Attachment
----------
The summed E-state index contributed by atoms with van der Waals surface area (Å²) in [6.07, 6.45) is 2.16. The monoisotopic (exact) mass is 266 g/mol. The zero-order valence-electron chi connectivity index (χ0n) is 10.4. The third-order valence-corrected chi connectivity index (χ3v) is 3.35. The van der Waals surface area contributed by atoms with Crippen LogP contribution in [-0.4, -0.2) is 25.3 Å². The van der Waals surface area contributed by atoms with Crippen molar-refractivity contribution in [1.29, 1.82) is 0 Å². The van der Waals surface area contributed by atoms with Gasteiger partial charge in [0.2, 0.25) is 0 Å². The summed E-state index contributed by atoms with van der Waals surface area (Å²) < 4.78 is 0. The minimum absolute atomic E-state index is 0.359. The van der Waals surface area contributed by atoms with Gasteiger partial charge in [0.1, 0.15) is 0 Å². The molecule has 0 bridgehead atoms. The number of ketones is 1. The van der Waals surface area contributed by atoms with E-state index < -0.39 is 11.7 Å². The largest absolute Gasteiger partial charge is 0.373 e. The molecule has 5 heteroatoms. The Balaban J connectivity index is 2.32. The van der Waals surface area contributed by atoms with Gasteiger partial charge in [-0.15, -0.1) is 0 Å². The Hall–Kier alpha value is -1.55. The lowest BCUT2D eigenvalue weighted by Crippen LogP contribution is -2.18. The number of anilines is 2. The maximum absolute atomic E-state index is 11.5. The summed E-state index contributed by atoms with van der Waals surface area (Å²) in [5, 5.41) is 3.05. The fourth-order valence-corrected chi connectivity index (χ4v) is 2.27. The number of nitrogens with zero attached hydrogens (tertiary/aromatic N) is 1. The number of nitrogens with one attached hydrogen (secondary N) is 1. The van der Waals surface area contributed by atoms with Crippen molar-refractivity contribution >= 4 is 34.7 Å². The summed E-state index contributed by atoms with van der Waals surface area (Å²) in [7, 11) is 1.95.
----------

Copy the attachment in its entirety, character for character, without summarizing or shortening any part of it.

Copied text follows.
The summed E-state index contributed by atoms with van der Waals surface area (Å²) in [6.07, 6.45) is 2.16. The monoisotopic (exact) mass is 266 g/mol. The zero-order valence-electron chi connectivity index (χ0n) is 10.4. The third-order valence-corrected chi connectivity index (χ3v) is 3.35. The van der Waals surface area contributed by atoms with Crippen LogP contribution in [-0.4, -0.2) is 25.3 Å². The van der Waals surface area contributed by atoms with Crippen molar-refractivity contribution in [1.29, 1.82) is 0 Å². The van der Waals surface area contributed by atoms with Gasteiger partial charge in [0.2, 0.25) is 0 Å². The summed E-state index contributed by atoms with van der Waals surface area (Å²) < 4.78 is 0. The minimum absolute atomic E-state index is 0.359. The van der Waals surface area contributed by atoms with Gasteiger partial charge in [0.1, 0.15) is 0 Å². The molecule has 0 bridgehead atoms. The number of ketones is 1. The van der Waals surface area contributed by atoms with E-state index < -0.39 is 11.7 Å². The largest absolute Gasteiger partial charge is 0.373 e. The molecule has 5 heteroatoms. The Balaban J connectivity index is 2.32. The van der Waals surface area contributed by atoms with Gasteiger partial charge in [-0.15, -0.1) is 0 Å². The Hall–Kier alpha value is -1.55. The lowest BCUT2D eigenvalue weighted by Crippen LogP contribution is -2.18. The number of anilines is 2. The maximum absolute atomic E-state index is 11.5. The summed E-state index contributed by atoms with van der Waals surface area (Å²) in [5, 5.41) is 3.05. The fourth-order valence-corrected chi connectivity index (χ4v) is 2.27. The number of nitrogens with zero attached hydrogens (tertiary/aromatic N) is 1. The number of nitrogens with one attached hydrogen (secondary N) is 1. The van der Waals surface area contributed by atoms with Crippen molar-refractivity contribution >= 4 is 34.7 Å². The summed E-state index contributed by atoms with van der Waals surface area (Å²) in [7, 11) is 1.95.